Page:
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How to create and use protocol extensions

Paul Hudson    @twostraws   

Updated for Xcode 13.2

Protocols let us define contracts that conforming types must adhere to, and extensions let us add functionality to existing types. But what would happen if we could write extensions on protocols?

Well, wonder no more because Swift supports exactly this using the aptly named protocol extensions: we can extend a whole protocol to add method implementations, meaning that any types conforming to that protocol get those methods.

Let’s start with a trivial example. It’s very common to write a condition checking whether an array has any values in, like this:

let guests = ["Mario", "Luigi", "Peach"]

if guests.isEmpty == false {
    print("Guest count: \(guests.count)")
}

Some people prefer to use the Boolean ! operator, like this:

if !guests.isEmpty {
    print("Guest count: \(guests.count)")
}

I’m not really a big fan of either of those approaches, because they just don’t read naturally to me “if not some array is empty”?

We can fix this with a really simple extension for Array, like this:

extension Array {
    var isNotEmpty: Bool {
        isEmpty == false
    }
}

Tip: Xcode’s playgrounds run their code from top to bottom, so make sure you put that extension before where it’s used.

Now we can write code that I think is easier to understand:

if guests.isNotEmpty {
    print("Guest count: \(guests.count)")
}

But we can do better. You see, we just added isNotEmpty to arrays, but what about sets and dictionaries? Sure, we could repeat ourself and copy the code into extensions for those, but there’s a better solution: Array, Set, and Dictionary all conform to a built-in protocol called Collection, through which they get functionality such as contains(), sorted(), reversed(), and more.

This is important, because Collection is also what requires the isEmpty property to exist. So, if we write an extension on Collection, we can still access isEmpty because it’s required. This means we can change Array to Collection in our code to get this:

extension Collection {
    var isNotEmpty: Bool {
        isEmpty == false
    }
}

With that one word change in place, we can now use isNotEmpty on arrays, sets, and dictionaries, as well as any other types that conform to Collection. Believe it or not, that tiny extension exists in thousands of Swift projects because so many other people find it easier to read.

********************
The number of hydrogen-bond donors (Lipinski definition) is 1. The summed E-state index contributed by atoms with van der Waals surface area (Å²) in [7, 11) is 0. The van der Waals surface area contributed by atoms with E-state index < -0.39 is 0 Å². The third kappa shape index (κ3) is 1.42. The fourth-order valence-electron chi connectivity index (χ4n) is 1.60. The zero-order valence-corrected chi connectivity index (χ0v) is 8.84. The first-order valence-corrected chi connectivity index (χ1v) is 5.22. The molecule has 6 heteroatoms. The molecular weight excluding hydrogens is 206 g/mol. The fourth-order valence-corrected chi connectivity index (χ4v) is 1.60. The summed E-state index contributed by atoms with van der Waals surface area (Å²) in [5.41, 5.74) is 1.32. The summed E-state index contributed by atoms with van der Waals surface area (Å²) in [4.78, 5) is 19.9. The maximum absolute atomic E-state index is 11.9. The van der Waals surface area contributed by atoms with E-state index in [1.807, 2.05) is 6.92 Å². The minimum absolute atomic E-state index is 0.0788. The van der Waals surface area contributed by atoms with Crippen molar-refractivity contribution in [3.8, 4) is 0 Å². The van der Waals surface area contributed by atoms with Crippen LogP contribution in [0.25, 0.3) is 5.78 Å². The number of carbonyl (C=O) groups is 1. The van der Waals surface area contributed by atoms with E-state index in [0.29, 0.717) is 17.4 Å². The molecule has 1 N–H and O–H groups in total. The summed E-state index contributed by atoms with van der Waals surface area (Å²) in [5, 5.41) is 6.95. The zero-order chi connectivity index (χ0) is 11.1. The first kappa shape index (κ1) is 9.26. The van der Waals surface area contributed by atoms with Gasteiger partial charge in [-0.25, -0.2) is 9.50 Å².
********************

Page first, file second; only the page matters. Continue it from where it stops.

More importantly, by extending the protocol we’re adding functionality that would otherwise need to be done inside individual structs. This is really powerful, and leads to a technique Apple calls protocol-oriented programming – we can list some required methods in a protocol, then add default implementations of those inside a protocol extension. All conforming types then get to use those default implementations, or provide their own as needed.

For example, if we had a protocol like this one:

protocol Person {
    var name: String { get }
    func sayHello()
}

That means all conforming types must add a sayHello() method, but we can also add a default implementation of that as an extension like this:

extension Person {
    func sayHello() {
        print("Hi, I'm \(name)")
    }
}

And now conforming types can add their own sayHello() method if they want, but they don’t need to – they can always rely on the one provided inside our protocol extension.

So, we could create an employee without the sayHello() method:

struct Employee: Person {
    let name: String
}

But because it conforms to Person, we could use the default implementation we provided in our extension:

let taylor = Employee(name: "Taylor Swift")
taylor.sayHello()

Swift uses protocol extensions a lot, but honestly you don’t need to understand them in great detail just yet – you can build fantastic apps without ever using a protocol extension. At this point you know they exist and that’s enough!

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